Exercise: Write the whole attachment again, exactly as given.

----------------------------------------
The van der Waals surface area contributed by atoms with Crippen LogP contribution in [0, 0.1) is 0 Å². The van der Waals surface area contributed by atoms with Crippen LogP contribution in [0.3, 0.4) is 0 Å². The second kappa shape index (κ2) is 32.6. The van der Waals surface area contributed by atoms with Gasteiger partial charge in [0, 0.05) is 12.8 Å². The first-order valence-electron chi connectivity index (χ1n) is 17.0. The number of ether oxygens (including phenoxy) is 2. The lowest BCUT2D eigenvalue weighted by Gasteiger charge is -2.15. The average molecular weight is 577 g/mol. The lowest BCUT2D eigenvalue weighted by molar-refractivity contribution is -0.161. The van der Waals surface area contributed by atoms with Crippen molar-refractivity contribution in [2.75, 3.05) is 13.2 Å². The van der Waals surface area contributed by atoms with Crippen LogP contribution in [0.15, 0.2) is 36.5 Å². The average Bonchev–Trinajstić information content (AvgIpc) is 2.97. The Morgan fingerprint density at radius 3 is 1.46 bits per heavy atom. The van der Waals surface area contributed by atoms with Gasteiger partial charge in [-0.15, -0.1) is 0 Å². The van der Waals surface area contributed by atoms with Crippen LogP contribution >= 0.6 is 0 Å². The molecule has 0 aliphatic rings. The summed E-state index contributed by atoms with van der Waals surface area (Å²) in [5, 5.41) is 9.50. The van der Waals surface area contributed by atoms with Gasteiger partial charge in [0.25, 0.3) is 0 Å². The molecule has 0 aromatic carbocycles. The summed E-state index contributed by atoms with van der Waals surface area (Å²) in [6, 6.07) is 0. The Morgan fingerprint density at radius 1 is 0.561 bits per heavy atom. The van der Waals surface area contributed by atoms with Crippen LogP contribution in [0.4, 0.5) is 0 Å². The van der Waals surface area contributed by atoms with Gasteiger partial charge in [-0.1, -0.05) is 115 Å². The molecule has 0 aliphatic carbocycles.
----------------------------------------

The van der Waals surface area contributed by atoms with Crippen LogP contribution in [0, 0.1) is 0 Å². The van der Waals surface area contributed by atoms with Crippen LogP contribution in [0.3, 0.4) is 0 Å². The second kappa shape index (κ2) is 32.6. The van der Waals surface area contributed by atoms with Gasteiger partial charge in [0, 0.05) is 12.8 Å². The first-order valence-electron chi connectivity index (χ1n) is 17.0. The number of ether oxygens (including phenoxy) is 2. The lowest BCUT2D eigenvalue weighted by Gasteiger charge is -2.15. The average molecular weight is 577 g/mol. The lowest BCUT2D eigenvalue weighted by molar-refractivity contribution is -0.161. The van der Waals surface area contributed by atoms with Crippen molar-refractivity contribution in [2.75, 3.05) is 13.2 Å². The van der Waals surface area contributed by atoms with Crippen LogP contribution in [0.15, 0.2) is 36.5 Å². The average Bonchev–Trinajstić information content (AvgIpc) is 2.97. The Morgan fingerprint density at radius 3 is 1.46 bits per heavy atom. The van der Waals surface area contributed by atoms with Gasteiger partial charge in [-0.15, -0.1) is 0 Å². The van der Waals surface area contributed by atoms with Crippen LogP contribution >= 0.6 is 0 Å². The molecule has 0 aliphatic rings. The summed E-state index contributed by atoms with van der Waals surface area (Å²) in [5, 5.41) is 9.50. The van der Waals surface area contributed by atoms with Gasteiger partial charge in [0.25, 0.3) is 0 Å². The molecule has 0 aromatic carbocycles. The summed E-state index contributed by atoms with van der Waals surface area (Å²) in [6, 6.07) is 0. The Morgan fingerprint density at radius 1 is 0.561 bits per heavy atom. The van der Waals surface area contributed by atoms with Crippen LogP contribution in [0.4, 0.5) is 0 Å². The van der Waals surface area contributed by atoms with Gasteiger partial charge in [-0.1, -0.05) is 115 Å². The molecule has 0 aliphatic carbocycles.